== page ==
Sarah: A Laughable Faith
Good morning! If you have a Bible, I invite you to turn to Hebrews 11. And if you don’t have a Bible, there should be a Bible under the row of chairs in front of you. If you can grab a Bible, we are going to be in Hebrews 11, this morning.
For the past few weeks, we have been going through a sermon series, titled, Heroes of the Faith, where we have been looking at the Old Testament characters mentioned in Hebrews 11.
And I’ve said it a few times, throughout this series, that the point of Hebrews 11 is not to make each one of these characters the point, but that we grab hold of the faith that each one of them had that made them the heroes they were.
And what we have seen about faith from the characters that we have already looked at, in this series, is that our faith is acceptable on the basis of what Jesus has done on our behalf, that our faith brings us back into fellowship with God through the victory of Jesus over sin and death, and that our faith makes us heirs of righteousness through the obedience of Jesus.
And we come now to the first of two women, mentioned in Hebrews 11. This morning, we will be looking at Sarah, who teaches us about a laughable faith.
Throughout this series, my hope has been that we would have a better view of faith and that we would understand more clearly and fully that God is in control and that He is good.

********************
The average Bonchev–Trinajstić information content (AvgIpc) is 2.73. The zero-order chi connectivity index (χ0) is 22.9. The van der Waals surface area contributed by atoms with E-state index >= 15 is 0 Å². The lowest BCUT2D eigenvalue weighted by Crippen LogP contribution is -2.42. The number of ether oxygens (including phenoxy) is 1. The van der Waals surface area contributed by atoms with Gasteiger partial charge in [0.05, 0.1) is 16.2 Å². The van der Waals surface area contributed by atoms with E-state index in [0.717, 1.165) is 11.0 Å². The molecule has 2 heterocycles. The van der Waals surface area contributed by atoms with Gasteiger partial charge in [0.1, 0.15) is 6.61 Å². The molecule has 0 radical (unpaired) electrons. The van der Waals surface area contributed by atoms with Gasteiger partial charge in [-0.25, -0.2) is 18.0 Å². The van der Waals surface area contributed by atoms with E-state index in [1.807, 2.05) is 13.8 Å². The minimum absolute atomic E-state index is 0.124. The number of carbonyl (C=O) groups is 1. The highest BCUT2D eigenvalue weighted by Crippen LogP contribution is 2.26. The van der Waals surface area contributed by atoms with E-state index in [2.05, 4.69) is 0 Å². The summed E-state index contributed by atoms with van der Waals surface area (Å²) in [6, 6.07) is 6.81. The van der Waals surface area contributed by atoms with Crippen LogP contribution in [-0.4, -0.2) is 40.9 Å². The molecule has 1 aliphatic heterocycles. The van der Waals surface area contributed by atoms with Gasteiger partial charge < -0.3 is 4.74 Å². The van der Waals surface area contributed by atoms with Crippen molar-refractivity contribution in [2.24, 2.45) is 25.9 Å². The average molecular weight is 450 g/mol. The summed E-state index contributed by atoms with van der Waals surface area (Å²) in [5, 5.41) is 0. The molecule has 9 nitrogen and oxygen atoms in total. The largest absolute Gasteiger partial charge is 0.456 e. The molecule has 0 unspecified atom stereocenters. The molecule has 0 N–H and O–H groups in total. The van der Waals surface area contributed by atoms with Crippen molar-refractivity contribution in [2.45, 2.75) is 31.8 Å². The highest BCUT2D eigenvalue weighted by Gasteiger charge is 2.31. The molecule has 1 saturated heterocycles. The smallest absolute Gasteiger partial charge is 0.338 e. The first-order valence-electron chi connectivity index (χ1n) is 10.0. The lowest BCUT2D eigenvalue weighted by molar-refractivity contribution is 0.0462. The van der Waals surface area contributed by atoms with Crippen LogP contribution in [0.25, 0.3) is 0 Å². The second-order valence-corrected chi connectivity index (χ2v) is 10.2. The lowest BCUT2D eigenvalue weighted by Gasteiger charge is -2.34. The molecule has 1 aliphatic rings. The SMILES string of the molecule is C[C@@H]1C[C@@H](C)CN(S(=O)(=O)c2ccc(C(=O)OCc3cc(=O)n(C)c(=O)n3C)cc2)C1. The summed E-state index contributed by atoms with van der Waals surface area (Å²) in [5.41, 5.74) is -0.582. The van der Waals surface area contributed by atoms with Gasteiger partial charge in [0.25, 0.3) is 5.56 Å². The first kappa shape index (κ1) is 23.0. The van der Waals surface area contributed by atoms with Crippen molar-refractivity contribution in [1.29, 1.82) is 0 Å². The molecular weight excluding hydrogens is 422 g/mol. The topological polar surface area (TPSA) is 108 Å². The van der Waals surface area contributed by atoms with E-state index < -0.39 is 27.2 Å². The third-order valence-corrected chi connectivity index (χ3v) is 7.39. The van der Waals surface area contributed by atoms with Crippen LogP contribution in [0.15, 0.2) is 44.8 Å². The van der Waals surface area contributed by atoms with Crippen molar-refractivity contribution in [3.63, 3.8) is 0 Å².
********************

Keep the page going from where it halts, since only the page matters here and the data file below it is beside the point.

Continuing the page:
And so, what I want us to see, this morning, is that what God is leading us into might seem laughable, it might seem ridiculous, but do we trust that He is in control and that He is good?
So, if you have your Bibles opened to Hebrews 11, let us beginning reading in verse 8: “By faith Abraham obeyed when he was called to go out to a place that he was to receive as an inheritance. And he went out, not knowing where he was going. 9 By faith he went to live in the land of promise, as in a foreign land, living in tents with Isaac and Jacob, heirs with him of the same promise. 10 For he was looking forward to the city that has foundations, whose designer and builder is God. 11 By faith Sarah herself received power to conceive, even when she was past the age, since she considered him faithful who had promised. 12 Therefore from one man, and him as good as dead, were born descendants as many as the stars of heaven and as many as the innumerable grains of sand by the seashore.”